Schlagwort-Archive: assistance

Blogger Akanyang Merementsi im Interview

Die südafrikanische Pressefreiheit findet keine Anwendung auf Blogger. Wer schützt die Netzaktivisten?

(Autor/ Editor: Ghassan Abid)

Deutsche Interview-Zusammenfassung:

Die Pressefreiheit muss in allen Staaten der Welt, auch in Demokratien, ständig verteidigt werden. In Südafrika steht die Presselandschaft besonders unter Druck. Mail & Guardian, das Flaggschiff des investigativen Journalismus, ist mehrfach durch den Staat und einer Reihe von Konzernen vor Gericht gezerrt worden – aktuell durch die Unternehmens- und Managementberatung Bososa. Die Aufdeckung der Quellen, der Whistleblower, ist in den meisten Fällen das Ziel von juristischen Auseinandersetzungen. Die Verfassung garantiere das Recht auf Quellenschutz, wenn ein hohes öffentliches Interesse bestehe, so der Blogger und selbsternannte „Media-Freak“ Akanyang Merementsi aus Rustenburg. Er bedauert jedoch, dass den Bloggern kein Rechtsstatus auf journalistische Privilegien zusteht – ähnlich in Deutschland. In den USA hingegen existieren bereits Organisationen wie Electronic Frontier Foundation (EFF), die den Bloggern umfassende Hilfe in Öffentlichkeitsarbeit und Rechtsberatung- bzw. vertretung anbieten. Bezüglich der geplanten und vom ANC geplanten Presseregulierung, wonach im Rahmen des sog. Protection of Information Bill Journalisten bei der Veröffentlichung von geheimen Informationen mit bis zu 25 Jahren Haft bestraft werden können, führt Akanyang die Zunahme von Falschmeldungen an. Die südafrikanische Presse hat in den letzten drei Jahren nach Angaben des stellvertretenden Presse-Ombudsmann  für einen Anstieg der Beschwerden von 70 Prozent gesorgt. Falsche Informationen und unethische Meldungen dienen dementsprechend als Grundlage zur Presseregulierung.  Ferner bemängelt Akanyang die fortwährende Schwarz-Weiß-Einteilung der südafrikanischen Gesellschaft und vor allem die von Weißen betriebene Assoziation von Problemen wie Armut, Kriminalität, mangelnde Bildung und Korruption  mit der schwarzen Hautfarbe. Er hasst es, dass Schwarze per se  in „Verdacht“ gestellt werden.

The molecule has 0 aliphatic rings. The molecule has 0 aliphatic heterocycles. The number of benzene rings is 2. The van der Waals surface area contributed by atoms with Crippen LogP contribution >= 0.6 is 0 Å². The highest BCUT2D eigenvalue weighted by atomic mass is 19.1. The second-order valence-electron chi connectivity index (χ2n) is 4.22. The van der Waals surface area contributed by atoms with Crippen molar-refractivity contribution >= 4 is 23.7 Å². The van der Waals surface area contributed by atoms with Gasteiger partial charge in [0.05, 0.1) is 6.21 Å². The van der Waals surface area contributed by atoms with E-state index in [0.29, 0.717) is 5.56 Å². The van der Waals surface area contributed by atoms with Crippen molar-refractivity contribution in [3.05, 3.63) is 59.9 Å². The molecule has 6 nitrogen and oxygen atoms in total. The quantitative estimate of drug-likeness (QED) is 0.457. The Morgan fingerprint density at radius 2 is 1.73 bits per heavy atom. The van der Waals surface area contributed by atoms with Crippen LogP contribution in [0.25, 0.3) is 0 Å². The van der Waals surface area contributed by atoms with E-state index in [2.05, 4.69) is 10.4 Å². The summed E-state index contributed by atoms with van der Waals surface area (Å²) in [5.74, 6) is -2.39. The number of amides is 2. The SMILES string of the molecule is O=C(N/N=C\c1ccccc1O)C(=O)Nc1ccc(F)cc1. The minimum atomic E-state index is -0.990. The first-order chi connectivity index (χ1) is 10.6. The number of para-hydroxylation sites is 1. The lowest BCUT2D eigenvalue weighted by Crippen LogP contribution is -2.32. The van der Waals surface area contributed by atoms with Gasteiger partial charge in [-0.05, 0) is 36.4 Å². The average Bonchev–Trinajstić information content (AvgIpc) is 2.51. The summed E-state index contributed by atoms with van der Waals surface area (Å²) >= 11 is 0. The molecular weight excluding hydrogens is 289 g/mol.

© Akanyang Merementsi, media freak & blogger and worker in mining industry

© Akanyang Merementsi, media freak & blogger and worker in mining industry.

2010sdafrika-editorial staff: We would like to welcome on SÜDAFRIKA – Land der Kontraste – the German Gateway to South Africa – a Rustenburg based blogger Akanyang Merementsi. Dear Akanyang, according to your Akanyang Africa blog you are a “media freak”. Which aims are you following with your online media?